The prestigious medical journal Lancet has retracted a study linking the MMR (Measles, Mumps and Rubella) vaccine to autism. In a statement explaining its retraction of Wakefield’s paper, the Lancet said, “Following the judgment of the U.K. General Medical Council’s Fitness to Practice Panel on Jan. 28, 2010, it has become clear that several elements of the 1998 paper by Wakefield et al are incorrect … in particular, the claims in the original paper that children were ‘consecutively referred’ and that investigations were ‘approved’ by the local ethics committee have been proven to be false. Therefore we fully retract this paper from the published record.”
Will this really affect the way people view vaccinations? Although study after study has disproved the link between vaccines and autism, many people still feel that there is a link. Actress Jenny McCarthy has been very outspoken about her son and the change that occurred to him after his vaccinations. She has even written a book about what she did nutritionally to help her son. Everyday I speak to parents who know in their hearts that their child is autistic or on the autism spectrum because of vaccinations.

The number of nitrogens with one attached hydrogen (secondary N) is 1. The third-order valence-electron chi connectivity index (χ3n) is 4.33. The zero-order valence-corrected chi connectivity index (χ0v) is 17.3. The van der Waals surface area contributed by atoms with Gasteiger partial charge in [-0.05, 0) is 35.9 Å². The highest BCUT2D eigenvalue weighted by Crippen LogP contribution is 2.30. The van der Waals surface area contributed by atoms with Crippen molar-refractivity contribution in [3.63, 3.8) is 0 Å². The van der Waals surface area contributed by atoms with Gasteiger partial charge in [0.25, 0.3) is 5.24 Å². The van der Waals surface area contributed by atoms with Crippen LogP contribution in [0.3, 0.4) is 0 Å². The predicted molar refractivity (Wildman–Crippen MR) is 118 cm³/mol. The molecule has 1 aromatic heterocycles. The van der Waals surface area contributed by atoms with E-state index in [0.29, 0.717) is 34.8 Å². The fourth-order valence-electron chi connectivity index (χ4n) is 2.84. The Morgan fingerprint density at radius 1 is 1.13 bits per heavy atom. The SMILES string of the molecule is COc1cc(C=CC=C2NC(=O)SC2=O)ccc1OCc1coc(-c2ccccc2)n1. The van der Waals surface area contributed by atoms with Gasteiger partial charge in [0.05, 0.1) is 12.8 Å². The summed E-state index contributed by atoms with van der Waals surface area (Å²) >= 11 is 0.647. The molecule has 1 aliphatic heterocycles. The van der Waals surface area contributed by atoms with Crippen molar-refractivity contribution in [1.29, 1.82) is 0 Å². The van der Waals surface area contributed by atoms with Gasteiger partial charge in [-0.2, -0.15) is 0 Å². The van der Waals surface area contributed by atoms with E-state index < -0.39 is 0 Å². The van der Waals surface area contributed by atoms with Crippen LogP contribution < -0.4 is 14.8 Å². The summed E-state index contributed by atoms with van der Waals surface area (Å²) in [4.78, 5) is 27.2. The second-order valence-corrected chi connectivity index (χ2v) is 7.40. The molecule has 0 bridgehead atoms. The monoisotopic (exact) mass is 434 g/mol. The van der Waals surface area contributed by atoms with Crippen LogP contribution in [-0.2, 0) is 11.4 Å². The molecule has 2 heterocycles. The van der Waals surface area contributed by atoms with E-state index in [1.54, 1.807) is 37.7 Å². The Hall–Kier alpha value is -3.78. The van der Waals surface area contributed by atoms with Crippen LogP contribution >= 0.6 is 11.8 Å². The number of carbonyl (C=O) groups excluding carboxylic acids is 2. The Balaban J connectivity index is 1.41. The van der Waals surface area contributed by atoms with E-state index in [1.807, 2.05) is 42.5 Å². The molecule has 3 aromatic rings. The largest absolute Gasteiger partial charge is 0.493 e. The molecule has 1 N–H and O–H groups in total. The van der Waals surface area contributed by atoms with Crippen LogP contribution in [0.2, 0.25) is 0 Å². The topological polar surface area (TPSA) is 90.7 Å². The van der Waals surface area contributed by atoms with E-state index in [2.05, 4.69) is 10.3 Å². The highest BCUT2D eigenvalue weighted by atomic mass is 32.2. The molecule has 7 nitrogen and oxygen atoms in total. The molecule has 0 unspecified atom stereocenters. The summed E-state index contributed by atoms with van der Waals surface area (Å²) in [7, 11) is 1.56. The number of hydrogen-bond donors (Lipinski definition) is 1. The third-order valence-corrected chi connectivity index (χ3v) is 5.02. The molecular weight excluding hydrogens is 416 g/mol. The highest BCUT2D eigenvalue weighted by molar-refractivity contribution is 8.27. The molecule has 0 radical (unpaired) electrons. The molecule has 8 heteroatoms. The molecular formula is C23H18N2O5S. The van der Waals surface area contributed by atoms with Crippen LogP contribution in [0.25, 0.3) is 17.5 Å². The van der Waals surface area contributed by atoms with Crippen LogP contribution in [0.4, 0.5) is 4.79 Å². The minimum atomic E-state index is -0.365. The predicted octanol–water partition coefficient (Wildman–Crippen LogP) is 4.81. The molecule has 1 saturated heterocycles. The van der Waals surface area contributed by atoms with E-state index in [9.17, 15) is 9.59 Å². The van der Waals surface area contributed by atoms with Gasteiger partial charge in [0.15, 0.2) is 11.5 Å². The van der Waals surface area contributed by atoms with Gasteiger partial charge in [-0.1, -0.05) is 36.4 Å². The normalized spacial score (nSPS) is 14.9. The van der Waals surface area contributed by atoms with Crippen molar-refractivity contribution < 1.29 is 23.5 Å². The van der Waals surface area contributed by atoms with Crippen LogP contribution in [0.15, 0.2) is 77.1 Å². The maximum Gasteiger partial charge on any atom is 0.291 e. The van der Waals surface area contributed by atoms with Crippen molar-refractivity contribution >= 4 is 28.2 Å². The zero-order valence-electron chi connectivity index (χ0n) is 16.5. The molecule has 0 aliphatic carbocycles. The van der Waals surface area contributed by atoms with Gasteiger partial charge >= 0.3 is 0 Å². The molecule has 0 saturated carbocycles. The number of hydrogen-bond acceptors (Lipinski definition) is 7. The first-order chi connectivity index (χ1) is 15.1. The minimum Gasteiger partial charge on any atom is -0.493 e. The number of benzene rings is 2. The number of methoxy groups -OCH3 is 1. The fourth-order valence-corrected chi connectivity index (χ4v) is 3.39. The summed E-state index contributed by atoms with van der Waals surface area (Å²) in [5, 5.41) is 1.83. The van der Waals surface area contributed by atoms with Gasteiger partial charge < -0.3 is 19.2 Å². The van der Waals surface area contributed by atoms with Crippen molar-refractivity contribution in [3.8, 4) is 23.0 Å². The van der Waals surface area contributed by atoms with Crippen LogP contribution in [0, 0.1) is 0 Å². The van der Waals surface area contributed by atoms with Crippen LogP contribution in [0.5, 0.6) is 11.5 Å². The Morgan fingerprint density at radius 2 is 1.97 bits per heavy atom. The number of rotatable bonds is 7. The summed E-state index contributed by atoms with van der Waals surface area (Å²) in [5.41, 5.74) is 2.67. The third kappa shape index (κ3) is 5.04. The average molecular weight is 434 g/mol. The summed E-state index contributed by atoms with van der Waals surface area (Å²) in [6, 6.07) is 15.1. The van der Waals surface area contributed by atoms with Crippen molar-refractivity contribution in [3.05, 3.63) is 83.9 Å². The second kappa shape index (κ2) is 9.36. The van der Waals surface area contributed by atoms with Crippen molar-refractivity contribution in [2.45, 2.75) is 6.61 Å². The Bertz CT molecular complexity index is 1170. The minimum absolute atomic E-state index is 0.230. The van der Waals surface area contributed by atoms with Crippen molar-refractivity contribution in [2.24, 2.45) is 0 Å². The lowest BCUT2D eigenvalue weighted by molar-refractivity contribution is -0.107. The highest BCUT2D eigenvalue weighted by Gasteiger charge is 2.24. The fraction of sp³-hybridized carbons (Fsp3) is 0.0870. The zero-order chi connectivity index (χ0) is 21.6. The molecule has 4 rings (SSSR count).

As a mother to an infant son, I am now facing the decision to vaccinate or not to vaccinate. I can tell you this, no matter what I decide, it will definitely be something that I will think long and hard about. One retracted study does not clear the questions or concerns that I have about vaccinations.